• Find and a good quality mulching material. Organic materials are preferable to inorganic materials but when organic mulching materials decompose, they must be replenished. I recommend these mulches: Wood chips, pine needles, tree bark, leaf mold or compost.
  • Always use this mulching method: Apply mulch in a circle covering the entire root system of a tree. Most of the fine, absorbing roots of a tree extend well beyond the tree canopy, or drip line. The general recommended mulching depth is 2-4 inches. Keep mulch off from from the base of the tree trunk to help reduce the chances of root rot fungus growth.
  • Make sure you are not doing this: Mulching with a deep layer of material (over six inches of material). Mulching with piles high against the trunks of young trees. This can lead to insect and disease problems.
  • Think about how mulching benefits the tree by:
    • Conserving moisture
    • Improving soil structure
    • Reducing soil compaction
    • Increasing soil aeration
    • Increasing the available nutrients
    • Suppressing grasses and weeds
    • Making the arborscape attractive
    • It helps prevent damage from mowers and weed whackers

Still have some questions? Here are a few Do's and Don’ts:

DON'Ts:

1. Don't fall into the trap of the dreaded "mulch volcano," especially with young trees.

You've probably seen mulch volcanoes on people's lawns. Folks build circular raised beds around their trees, then fill the raised beds with wood-chip mulch. The mulch gets steeper and steeper the closer it gets to the tree, which shoots out of the hole at the end like a lava eruption! In a typical mulch volcano, the mulch may be 2" high at the perimeter and 6" high up close to the trunk.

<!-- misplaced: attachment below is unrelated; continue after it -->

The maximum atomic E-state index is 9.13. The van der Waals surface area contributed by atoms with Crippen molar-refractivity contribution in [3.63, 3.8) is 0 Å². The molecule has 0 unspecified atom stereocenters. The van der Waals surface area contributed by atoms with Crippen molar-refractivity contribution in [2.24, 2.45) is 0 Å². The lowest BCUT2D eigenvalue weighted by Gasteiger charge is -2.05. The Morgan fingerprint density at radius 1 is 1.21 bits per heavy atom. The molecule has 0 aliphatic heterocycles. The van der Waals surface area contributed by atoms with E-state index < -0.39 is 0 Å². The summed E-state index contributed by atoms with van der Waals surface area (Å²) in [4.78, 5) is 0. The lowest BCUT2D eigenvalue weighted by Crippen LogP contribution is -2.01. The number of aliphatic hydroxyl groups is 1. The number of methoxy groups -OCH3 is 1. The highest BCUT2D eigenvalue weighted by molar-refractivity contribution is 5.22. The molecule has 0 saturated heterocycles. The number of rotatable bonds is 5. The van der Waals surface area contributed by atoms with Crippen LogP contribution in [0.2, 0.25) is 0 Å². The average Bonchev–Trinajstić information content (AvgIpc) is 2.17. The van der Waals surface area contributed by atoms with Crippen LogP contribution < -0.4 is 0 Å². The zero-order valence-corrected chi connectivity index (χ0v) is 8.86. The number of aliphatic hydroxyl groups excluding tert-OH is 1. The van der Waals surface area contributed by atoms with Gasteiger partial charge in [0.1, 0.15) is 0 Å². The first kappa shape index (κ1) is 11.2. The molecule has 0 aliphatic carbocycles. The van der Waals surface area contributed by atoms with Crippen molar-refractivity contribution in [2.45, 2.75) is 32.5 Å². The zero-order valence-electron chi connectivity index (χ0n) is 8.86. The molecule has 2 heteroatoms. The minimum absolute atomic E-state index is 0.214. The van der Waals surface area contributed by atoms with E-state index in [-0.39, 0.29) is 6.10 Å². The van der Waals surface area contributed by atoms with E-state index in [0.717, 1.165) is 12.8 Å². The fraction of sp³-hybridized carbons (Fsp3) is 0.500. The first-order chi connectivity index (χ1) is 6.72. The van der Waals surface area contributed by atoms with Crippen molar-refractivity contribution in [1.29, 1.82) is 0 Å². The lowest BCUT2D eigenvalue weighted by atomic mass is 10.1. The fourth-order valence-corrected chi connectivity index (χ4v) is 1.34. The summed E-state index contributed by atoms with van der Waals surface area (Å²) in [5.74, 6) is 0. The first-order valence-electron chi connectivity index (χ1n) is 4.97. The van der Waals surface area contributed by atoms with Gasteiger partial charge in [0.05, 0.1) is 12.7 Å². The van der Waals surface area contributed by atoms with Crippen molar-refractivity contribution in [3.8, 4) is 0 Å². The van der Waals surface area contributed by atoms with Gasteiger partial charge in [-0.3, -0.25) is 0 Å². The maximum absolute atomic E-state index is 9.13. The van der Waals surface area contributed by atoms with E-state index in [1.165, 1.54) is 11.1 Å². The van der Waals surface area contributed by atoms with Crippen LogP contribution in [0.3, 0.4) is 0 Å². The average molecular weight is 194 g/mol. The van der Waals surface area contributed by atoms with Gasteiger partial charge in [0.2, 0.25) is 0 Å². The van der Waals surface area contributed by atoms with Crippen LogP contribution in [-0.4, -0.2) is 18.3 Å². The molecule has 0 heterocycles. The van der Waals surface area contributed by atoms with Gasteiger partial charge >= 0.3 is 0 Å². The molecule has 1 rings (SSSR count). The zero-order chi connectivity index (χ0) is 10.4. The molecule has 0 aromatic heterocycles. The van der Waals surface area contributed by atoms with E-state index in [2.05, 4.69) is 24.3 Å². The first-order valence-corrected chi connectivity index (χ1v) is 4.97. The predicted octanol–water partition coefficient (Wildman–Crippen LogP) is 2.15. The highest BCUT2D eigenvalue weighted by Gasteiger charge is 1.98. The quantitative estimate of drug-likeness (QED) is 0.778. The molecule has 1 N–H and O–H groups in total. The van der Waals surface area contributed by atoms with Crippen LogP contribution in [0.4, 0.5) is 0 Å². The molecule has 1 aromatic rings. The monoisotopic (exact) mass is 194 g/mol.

There are several problems with mulch volcanoes:

  1. Water runs off the sides of the mulch volcano and away from a young tree's base (which is where all its roots are, for now), thus depriving it of water.
  2. 6" of mulch is too deep. Much water that would otherwise reach the tree's roots gets trapped in the mulch.
  3. Excessive tree mulching invites rodent pests and diseases.
  4. Excessive tree mulching can even suffocate roots.

2. Don't mound up dirt or mulch around the trunks of trees.

Piling up mulch against tree trunks can cause harm to your trees: it invites diseases and rodent pests. If you are mulching around a tree, start tapering the height of the mulch down when you get to within about 1' of the trunk, leaving the base of the tree free of mulch. It would even be better to have to weed this 1' than to risk damage to your tree, wouldn't it?

DO's:

1. Do apply about two inches of mulch around trees, especially young trees.

Mulching trees keeps down weeds, thus eliminating competition for water. In addition, much water that otherwise would be evaporated by the sun can soak down through a 2" layer of mulch to the soil around tree roots. Mulching trees also helps keep their roots cooler in hot weather.

2. Do use shredded leaves when possible in mulching trees, especially young trees.

There is absolutely nothing wrong with using wood-chip mulches. However, a shredded-leaf mulch has some advantages. First of all, it is free. When you rake up your leaves, put them through a leaf shredder or leaf vacuum if you already own one; otherwise, shred the leaves by running the lawn mower over them. Secondly, leaves break down faster than wood chips, thereby releasing nutrients faster. Young trees, especially, will appreciate those nutrients. If you do not have one of these options or would rather have us take care of raking up your leaves and shredding them for compost, we would be happy to do that.

Our arborists want to keep your trees healthy for years of your enjoyment. If you have any questions or need any assistance with your trees, pests, or just questions, contact the experts at Woodland Tree Service.  Email us or call (901) 309-6779.

Terran Arwood
President